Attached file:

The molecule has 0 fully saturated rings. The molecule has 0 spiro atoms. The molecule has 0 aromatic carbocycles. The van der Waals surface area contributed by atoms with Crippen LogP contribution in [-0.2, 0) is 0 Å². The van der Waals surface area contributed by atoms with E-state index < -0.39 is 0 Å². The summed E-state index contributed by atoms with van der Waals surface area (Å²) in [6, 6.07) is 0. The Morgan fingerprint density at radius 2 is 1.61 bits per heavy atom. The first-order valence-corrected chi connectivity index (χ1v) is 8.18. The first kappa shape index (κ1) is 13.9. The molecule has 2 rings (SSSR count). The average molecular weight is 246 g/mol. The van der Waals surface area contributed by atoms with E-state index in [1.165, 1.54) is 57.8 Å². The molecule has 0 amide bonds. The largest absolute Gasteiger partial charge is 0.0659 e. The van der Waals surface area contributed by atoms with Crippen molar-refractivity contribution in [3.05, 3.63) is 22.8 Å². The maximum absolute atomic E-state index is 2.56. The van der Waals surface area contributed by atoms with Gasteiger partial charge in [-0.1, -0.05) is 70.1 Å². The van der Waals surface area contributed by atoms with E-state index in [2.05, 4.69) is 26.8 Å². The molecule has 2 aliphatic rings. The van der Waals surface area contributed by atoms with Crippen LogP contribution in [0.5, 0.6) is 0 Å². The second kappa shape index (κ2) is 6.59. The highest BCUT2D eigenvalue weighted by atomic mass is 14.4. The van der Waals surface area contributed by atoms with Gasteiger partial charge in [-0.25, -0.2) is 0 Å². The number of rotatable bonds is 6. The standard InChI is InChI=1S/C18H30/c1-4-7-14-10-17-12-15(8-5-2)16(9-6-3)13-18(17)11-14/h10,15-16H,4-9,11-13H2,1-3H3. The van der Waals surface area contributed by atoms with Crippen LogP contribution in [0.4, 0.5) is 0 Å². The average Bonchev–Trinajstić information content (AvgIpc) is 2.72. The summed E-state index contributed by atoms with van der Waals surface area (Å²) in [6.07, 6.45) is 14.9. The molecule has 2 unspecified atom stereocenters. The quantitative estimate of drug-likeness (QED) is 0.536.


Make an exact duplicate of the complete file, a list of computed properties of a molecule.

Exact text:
The molecule has 0 fully saturated rings. The molecule has 0 spiro atoms. The molecule has 0 aromatic carbocycles. The van der Waals surface area contributed by atoms with Crippen LogP contribution in [-0.2, 0) is 0 Å². The van der Waals surface area contributed by atoms with E-state index < -0.39 is 0 Å². The summed E-state index contributed by atoms with van der Waals surface area (Å²) in [6, 6.07) is 0. The Morgan fingerprint density at radius 2 is 1.61 bits per heavy atom. The first-order valence-corrected chi connectivity index (χ1v) is 8.18. The first kappa shape index (κ1) is 13.9. The molecule has 2 rings (SSSR count). The average molecular weight is 246 g/mol. The van der Waals surface area contributed by atoms with E-state index in [1.165, 1.54) is 57.8 Å². The molecule has 0 amide bonds. The largest absolute Gasteiger partial charge is 0.0659 e. The van der Waals surface area contributed by atoms with Crippen molar-refractivity contribution in [3.05, 3.63) is 22.8 Å². The maximum absolute atomic E-state index is 2.56. The van der Waals surface area contributed by atoms with Gasteiger partial charge in [-0.1, -0.05) is 70.1 Å². The van der Waals surface area contributed by atoms with E-state index in [2.05, 4.69) is 26.8 Å². The molecule has 2 aliphatic rings. The van der Waals surface area contributed by atoms with Crippen LogP contribution in [0.5, 0.6) is 0 Å². The second kappa shape index (κ2) is 6.59. The highest BCUT2D eigenvalue weighted by atomic mass is 14.4. The van der Waals surface area contributed by atoms with Gasteiger partial charge in [-0.25, -0.2) is 0 Å². The number of rotatable bonds is 6. The standard InChI is InChI=1S/C18H30/c1-4-7-14-10-17-12-15(8-5-2)16(9-6-3)13-18(17)11-14/h10,15-16H,4-9,11-13H2,1-3H3. The van der Waals surface area contributed by atoms with Crippen LogP contribution in [0.4, 0.5) is 0 Å². The average Bonchev–Trinajstić information content (AvgIpc) is 2.72. The summed E-state index contributed by atoms with van der Waals surface area (Å²) in [6.07, 6.45) is 14.9. The molecule has 2 unspecified atom stereocenters. The quantitative estimate of drug-likeness (QED) is 0.536.